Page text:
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How do you test drive a 2nd hand car

Updated on March 15, 2015

The Problems

Buying a used car can be a nightmare; I know this from my terrible experiences. I bought my second car a few years ago, the car was recommended to me from a mechanic who was friends with the owner. I just assumed the car would be in tip top condition being recommended by the mechanic. I learnt the hard way that assumptions more often than not aren't the right way to do things. The car ran well for about a year, but I started no notice noises and problems. It was time for my registration check and I took it to a thorough mechanic and very shortly after assessing my car I was told to essentially scrap the car as its time was up. So it’s safe to say I was ripped off and I felt pretty bad about it, but after the experience I can now look bad and be assured that I won’t make those mistakes again.

Getting ripped off is a major issue when buying a second hand car. Quite often, the previous owner doesn't even know about the problems of the car but more often than not the owners do know of the issues and do want to get rid of the car while getting some extra cash.

How to ask for a good test drive

Asking for a driving usually won’t cause any dramas as most sellers know that denying you a driving test essentially says “hey look! This car is a mess, but I don’t want you to know that!”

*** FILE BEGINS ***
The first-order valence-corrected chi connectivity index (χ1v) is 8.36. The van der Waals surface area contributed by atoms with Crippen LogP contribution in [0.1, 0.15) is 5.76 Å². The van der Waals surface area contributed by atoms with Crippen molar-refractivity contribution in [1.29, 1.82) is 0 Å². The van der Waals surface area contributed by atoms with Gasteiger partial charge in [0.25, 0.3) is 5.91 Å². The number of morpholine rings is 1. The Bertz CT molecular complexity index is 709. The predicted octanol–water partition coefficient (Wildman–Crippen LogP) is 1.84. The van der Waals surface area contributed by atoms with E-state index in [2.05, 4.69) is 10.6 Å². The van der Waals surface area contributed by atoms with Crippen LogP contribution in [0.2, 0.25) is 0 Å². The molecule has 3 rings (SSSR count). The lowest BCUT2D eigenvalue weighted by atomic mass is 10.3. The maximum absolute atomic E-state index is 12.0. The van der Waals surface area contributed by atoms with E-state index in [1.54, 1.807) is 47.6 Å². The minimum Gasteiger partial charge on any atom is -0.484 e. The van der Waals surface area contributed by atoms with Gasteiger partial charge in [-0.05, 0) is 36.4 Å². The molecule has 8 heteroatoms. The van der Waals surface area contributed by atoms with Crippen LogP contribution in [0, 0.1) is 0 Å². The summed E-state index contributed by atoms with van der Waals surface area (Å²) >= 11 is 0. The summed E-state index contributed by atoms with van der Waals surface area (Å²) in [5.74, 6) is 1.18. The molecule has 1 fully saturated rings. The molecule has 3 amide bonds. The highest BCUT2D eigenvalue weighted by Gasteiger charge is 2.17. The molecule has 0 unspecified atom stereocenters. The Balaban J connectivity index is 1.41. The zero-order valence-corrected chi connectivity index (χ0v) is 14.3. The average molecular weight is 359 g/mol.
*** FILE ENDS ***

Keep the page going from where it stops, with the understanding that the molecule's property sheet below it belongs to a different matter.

Make sure you arrange the driving test when you’re suited to it. There’s no point in arranging a driving test when you don’t have the time and can’t arrange the resources to do it properly. Make sure when you’re test driving the car, to not get pressured into taking little time or being distracted from the key areas you’re looking in to.

What to do while test driving the car

Knowing what to do when taking the car for a test drive is one of the most important things to consider when buying a used car. Anyone with a licence is able to hop in a car and drive it and say “yeap it works’ but knowing what to look for in terms of its mechanical health is another thing.

My advice is to let the car run for about 15 minutes before even driving the car. Give it a few revs and observe a few things. There are a few reasons for doing this:

  • You can check if the car emits blue or unusual smoke
  • Check oil pressure gauge, see if it rises when you rev
  • Check if alternator or voltage gauge climbs when you rev the car
  • Check under the car for any leakages
  • Check radiator cap to see if water is circulating properly


What to look out for

While driving the car, there are a few important things to look out for:

  • Does the car run straight?
  • When you turn, do the wheels make a noise?
  • Is the car too hot?
  • Does it make strange noises from the engine? Try to limit noises such as radio as they can distract you from the noises of the car.

What to ask questions about

There are various factors you need to find out about the car before you consider buying it or taking action towards buying it:

  • Does the car have registration?
  • Is there still finance on the car that hasn’t been paid?
  • Has the car been involved in any previous accidents?
  • What condition does the seller believe the car to be in?
  • Why are they selling the car?

A lot of this information can be found by doing your own research; however it’s recommended that you try to get as much information from the owner and check with your local trusted mechanic. This is because when you already know the answer you are able to make a judgement on the car by how the seller is trying to talk it up. If the seller lies about aspects, then there’s a chance that they’re covering up for faults.


Article written with guide from qualified Mechanics

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